Re: Choice of VMs under i386 Stretch?
> Because the hardware features to permit efficient virtualization weren't
> available on i386-only CPUs. (And there's really no good reason to run a VM
> host [vs guest] in i386 mode if it can run in amd64 mode.)
By "there's really no good ..." I think you mean "I can't think of any
For reference, here's the reason why I did it last time: I needed to
update the small Debian install I have on my USB rescue key. I had
a few choices:
- boot inside a qemu on my 32bit Debian system.
- reboot my system into the rescue key (hence losing the current state
of my session and all that stuff and being unable to use my machine
for anything else while that rescue system was updating itself).
- do the same but hoping that hibernate+resume will work, so while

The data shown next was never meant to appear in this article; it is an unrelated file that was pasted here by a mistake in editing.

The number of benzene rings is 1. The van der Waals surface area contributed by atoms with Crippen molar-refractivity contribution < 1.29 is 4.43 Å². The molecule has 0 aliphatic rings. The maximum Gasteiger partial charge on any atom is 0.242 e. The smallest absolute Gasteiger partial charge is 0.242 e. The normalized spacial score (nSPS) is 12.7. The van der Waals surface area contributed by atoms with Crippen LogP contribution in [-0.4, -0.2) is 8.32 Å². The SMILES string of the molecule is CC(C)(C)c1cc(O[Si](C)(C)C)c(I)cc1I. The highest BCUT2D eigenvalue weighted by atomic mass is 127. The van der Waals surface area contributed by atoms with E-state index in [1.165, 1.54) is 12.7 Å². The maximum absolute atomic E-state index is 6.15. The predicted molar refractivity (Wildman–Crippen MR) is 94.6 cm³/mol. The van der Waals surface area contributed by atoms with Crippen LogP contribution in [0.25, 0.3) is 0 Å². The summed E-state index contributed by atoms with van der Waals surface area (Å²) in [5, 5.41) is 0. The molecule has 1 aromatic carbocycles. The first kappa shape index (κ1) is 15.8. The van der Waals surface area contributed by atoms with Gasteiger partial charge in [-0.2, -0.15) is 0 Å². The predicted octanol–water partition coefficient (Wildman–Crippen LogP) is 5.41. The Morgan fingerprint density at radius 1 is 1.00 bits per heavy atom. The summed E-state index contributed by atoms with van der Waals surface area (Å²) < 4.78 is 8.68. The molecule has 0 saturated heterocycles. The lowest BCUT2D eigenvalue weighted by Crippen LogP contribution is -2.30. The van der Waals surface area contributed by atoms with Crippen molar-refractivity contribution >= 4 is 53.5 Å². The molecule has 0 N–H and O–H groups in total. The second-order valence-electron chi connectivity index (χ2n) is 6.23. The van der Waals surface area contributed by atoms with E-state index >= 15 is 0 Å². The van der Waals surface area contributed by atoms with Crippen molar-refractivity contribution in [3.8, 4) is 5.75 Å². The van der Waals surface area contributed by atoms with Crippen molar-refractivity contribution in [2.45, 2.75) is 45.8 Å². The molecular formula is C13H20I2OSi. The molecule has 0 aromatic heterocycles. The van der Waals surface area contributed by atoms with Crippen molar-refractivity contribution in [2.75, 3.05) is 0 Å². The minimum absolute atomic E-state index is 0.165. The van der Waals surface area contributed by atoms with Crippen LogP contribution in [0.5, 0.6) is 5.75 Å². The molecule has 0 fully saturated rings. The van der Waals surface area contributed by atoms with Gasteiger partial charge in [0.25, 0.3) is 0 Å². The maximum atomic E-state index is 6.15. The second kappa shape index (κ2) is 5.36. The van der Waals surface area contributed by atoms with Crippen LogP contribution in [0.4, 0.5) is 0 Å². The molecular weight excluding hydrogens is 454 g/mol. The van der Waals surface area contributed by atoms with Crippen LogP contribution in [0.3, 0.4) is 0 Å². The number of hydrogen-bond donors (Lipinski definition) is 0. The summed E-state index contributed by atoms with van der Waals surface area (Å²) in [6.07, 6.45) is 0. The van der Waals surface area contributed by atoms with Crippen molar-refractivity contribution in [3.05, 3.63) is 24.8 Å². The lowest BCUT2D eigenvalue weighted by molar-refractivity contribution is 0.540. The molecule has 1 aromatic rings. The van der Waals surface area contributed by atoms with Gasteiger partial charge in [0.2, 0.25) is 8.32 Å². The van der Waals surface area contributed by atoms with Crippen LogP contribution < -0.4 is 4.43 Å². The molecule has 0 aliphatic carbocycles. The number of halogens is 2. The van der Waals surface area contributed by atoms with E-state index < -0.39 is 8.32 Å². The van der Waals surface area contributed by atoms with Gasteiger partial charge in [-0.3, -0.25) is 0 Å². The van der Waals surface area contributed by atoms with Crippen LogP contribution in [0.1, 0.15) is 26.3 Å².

I still can't use the machine during the upgrade, at least maybe
I didn't lose all my session's state (tho resume often fails, in my
- start by reinstall Debian using a 64bit system this time, just on the
hunch that maybe it'll be marginally faster at running the upgrade
within the VM (tho this is normally limited mostly by the USB key
Now, which of those choices sounds more silly to you?
In my experience VMs running in a 32bit Debian system on a Core
2 processor (i.e. one of the first amd64-compatible CPU from Intel)
offer adequate performance. I probably wouldn't use that for a server
under any real load, but VMs can be useful in all kinds of situations.
> It's certainly possible to run software-only virtualization on an
> ancient CPU, but at that point (since it would clearly just be to
> scratch an itch, not for any practical reason) why ask for opinions
> instead of just playing around if playing around is the only goal?
I get the impression that by "if playing around is the only goal" you
mean something like "if it's not within the context of a commercial
deployment". Sometimes the need is very real (not just for playing
around) but doesn't have anything to do with maximizing hardware
utilization in a datacenter.